Budz, if you define mutual intelligibility as being either 100% or 0%, that`s true (and I`m afraid linguistics does see it that way).
    I think people here are trying to compare different languages in order to find out the possible LEVELS of mutual intelligibility. It certainly is quite a thrill to discover some bonds between different languages so obviously divided by space and time, as DaleC said.

    Regarding such experiences: Some time ago, I got into this Russian band and have discovered that I understand about 90% of their lyrics. I had been learning Russian for a year in the elementary school, though
    I'm sorry Stormwoken, but I have to agree with Budz. Personally, I REALLY do not understand anything of any Slavic language but mu own and a little bit of Bulgarian/Macedonian. Only in Bulgarian/Macedonian I really can catch the meaning of the conversation or what the speaker wants to say. Not even Slovenian I can catch for head nor tail. All of you here, more or less have something to do with Slavistic, or maybe speak or hear regularly other Slavic language, so maybe that is why many of you get something (I reffer to people who are Serbian/Croatian/Bosnian native speakers. I wouldn't dare to judge for the others, since as I have already said, I have no idea on Slavic languages). The same thing happens to me, as i speak Spanish and live in Catalonia, so I am surrounded and "bombed" by Catalan every day, although I cannot speak it, I understand it 90%. But as i have never had contact (and I don't have) with any Slavic language, I really cannot catch not even a grasp of them.

  6. #26
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    Re: All Slavic languages: Mutual intelligibility

    I definitely agree that it all depends on the degree of exposure. I'm speaking from the point of view of a Slovene native speaker.. In the former Yugoslavia the official language of the “country matters” (politics, army etc.) was Serbo-Croatian, we could all watch Croatian TV in Slovenia etc. The fact is that this had a lot to do with practically every Slovene understanding and speaking Serbo-Croatian. This can also be observed today, as skye already said, when younger generations simply don't understand Croatian any more. They were not exposed to it. Also we're talking of a one way exposure – Serbians, for instance, didn't have nearly as much contact with Slovene as the other way around, so I perfectly understand that natasha2000, for example, who says she doesn't understand a word of Slovene.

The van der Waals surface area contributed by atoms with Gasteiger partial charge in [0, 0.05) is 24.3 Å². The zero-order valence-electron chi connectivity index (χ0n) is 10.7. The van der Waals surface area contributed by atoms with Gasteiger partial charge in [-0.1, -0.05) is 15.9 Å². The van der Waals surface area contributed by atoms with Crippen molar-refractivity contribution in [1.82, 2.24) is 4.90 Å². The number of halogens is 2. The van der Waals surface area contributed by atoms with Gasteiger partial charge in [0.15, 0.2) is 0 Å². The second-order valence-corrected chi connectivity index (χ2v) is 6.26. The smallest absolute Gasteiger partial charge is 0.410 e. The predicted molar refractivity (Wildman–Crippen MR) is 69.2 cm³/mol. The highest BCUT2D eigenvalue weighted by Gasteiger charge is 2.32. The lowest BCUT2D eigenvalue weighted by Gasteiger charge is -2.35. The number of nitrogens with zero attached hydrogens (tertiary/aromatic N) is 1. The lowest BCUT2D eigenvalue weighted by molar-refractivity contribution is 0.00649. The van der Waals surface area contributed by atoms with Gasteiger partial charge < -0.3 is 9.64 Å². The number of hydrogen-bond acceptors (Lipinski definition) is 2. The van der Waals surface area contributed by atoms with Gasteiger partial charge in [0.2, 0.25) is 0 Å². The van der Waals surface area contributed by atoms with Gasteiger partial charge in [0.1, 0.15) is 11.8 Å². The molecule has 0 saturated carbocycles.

It's really hard to say, that Slavs can simply communicate with each other. Of course, they understand each other to a certain degree, but this degree would not be much higher than it is within, let's say, Germanic language group (English, German, Swedish & Co..). I'm Slav and I've been living in Poland for 7 months now and sometimes I still have problems understanding very short, basic phrases. I don't really understand why everyone is talking about short sentences. In my opinion it is easier to grasp the meaning of a longer text (written or spoken) where you at least have the context that helps you understand. Just like it's easier to understand a word in a sentence than an isolated word.

    On the other hand, I agree with DaleC that the speakers of the languages that are related (that goes for other languages as well, not just Slavic) always tend to emphasize the differences, not the similarities, while, on the other hand, a Slav that speaks fluently, let's say, Spanish will always look for similarities between this and other Romance languages. I guess it's all about protecting one's national identity.

  7. #27
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    Re: All Slavic languages: Mutual

    Hi,
    If I could add my opinion about intelligibility Slavic languages by me, 100% Pole, I would like to give you two examples to prove how much my ability for understanding Slavic languages is chanched by various requirements, urgent necessity etc. Normally I don't know any other Slavic language.
    1.Almost every year I go to Czech or Slovakia for skiing and have problems with understanding them, but I catch on the sense of the sentences of course - rough to be honest. I don't talk word in Czech.